Reading as Writers

One of the stated goals of the sophmore English course at Punahou is to give the students practice in learning to read as writers. Students are asked to consider elements of craft in writing. One way of proceeding is to ask students to consider the question "What would I have to do in order to write something like this?"

The first step in this particular exercise was to model the process for students. I went to a web site which included first chapters of a variety of books and selected one to use as a model. I then went through the series of steps listed in the student handout below, and produced a packet of materials including the original text, the "recipe" I derived from it, the piece of writing I did following my own "recipe," and the reflection paper I wrote at the end.

To start off the classroom lesson, I gave each student a copy of this packet, and walked them through it, using overhead transparencies. I showed them what I had done, and how I had done it. I then gave them the following handout which is shown below.

Sample Student Response I

Sample Student Response II


Reading as Writers Exercise

We will be spending several days of the next cycle practicing the art of reading as writers. I will model for you in class of one approach to doing this assignment. You will be responsible for the next set of steps, which are outlined below.

1) Go to the following web site, which consists of the first chapters of several hundred books - fiction, nonfiction, and poetry - published in the last several years. Browse through the chapters until you find a writer whose style and approach interests you.

2) Print out one page of text that you will use for the purposes of this exercise (you will hand it in with the work you will do later). You may wish to print directly from the site, or you may prefer to highlight and copy a passage which you can then paste into your word processing program and reformat as you wish. If you cut and paste, be sure to include the title, author, and url for the site somewhere on the page.

3) Using the material on the page, practice reading as a writer as demonstrated in class. Go through the piece carefully, making notes on what the writer has done. These notes might address such questions as: What does the writer do first? What next? What after that? What kinds of sentences does the writer use? What kinds of vocabulary? How many parts does the piece have? How are they related? How are those relationships signaled? How are the paragraphs organized? Pay particular attention to anything that strikes you as being something you are generally not in the habit of doing yourself, a writing move or a writing technique that you think is unusual for you.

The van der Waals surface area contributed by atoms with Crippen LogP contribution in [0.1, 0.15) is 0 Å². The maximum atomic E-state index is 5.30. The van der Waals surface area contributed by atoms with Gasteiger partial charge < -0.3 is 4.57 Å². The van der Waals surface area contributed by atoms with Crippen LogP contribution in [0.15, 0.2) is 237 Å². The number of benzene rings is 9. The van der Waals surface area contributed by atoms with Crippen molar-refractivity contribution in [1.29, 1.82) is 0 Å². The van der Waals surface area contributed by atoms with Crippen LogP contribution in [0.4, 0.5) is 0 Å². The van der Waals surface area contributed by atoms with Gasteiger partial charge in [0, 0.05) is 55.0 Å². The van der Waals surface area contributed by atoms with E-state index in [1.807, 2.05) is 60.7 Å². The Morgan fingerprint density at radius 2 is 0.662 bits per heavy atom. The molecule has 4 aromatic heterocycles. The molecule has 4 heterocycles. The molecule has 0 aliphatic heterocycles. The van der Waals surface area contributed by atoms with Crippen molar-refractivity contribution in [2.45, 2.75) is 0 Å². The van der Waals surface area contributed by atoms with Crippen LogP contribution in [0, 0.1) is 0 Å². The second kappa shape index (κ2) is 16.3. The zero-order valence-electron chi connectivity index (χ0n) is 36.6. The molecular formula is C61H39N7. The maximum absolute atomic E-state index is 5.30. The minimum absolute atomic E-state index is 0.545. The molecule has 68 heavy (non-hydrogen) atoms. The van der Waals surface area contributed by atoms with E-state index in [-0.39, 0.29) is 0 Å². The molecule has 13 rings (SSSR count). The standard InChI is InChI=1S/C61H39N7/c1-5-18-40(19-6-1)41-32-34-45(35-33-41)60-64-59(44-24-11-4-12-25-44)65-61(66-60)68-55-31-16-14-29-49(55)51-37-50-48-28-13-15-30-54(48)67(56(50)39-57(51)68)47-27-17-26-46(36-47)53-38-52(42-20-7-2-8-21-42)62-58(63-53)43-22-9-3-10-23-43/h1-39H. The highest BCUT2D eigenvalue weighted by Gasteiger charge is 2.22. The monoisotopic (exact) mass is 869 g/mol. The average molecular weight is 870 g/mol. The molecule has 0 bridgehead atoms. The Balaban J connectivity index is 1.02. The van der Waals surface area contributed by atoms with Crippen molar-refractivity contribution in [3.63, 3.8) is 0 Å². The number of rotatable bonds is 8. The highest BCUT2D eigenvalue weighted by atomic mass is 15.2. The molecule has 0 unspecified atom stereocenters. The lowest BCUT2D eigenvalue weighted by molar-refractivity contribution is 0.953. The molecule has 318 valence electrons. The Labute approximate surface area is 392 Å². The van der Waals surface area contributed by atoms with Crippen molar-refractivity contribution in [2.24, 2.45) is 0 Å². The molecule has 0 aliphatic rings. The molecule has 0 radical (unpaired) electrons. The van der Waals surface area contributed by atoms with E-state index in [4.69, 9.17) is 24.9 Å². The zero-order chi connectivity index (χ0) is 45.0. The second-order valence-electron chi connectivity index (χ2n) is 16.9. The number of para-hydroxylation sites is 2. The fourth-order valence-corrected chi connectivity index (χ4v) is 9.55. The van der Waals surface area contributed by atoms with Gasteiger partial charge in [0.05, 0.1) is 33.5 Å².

4) Consider the question “What would I have to do to write something that was like this?” It may be helpful to use the analogy of creating a recipe for yourself. Use your notes to create the recipe: First I will do such and such, and then I will do so and so, and finally I will do a third thing, all the while keeping in mind this other thing effect I want to create...

5) Write a one page piece on a subject of your own choice which follows the recipe you have created, mirroring in whatever ways you think are worth noting the features of the piece you are using as a model.

6) Write a reflection on the process. How did it go? What did you notice? What have you learned from this writer? How is the writing you produced different from what how you usually write?

On the day specified, hand in a packet containing a) the original piece, b) your notes (including the recipe you came up with), c) your own piece and d) your reflection paper.

This is a writing exercise. Like all exercises, it involves a certain amount of artificiality; the idea is to work certain “mental muscles” to make them stronger. Among the muscles at work here are the ones which have to do with careful observation and thoughtful planning, and a certain kind of self-consciousness in process. You will not always want to read this way, or to write this way. But this is an exercise which can be repeated over and over again, and every piece of writing you choose to read as a writer will, if you go through the process carefully, teach you something new both about reading and about writing.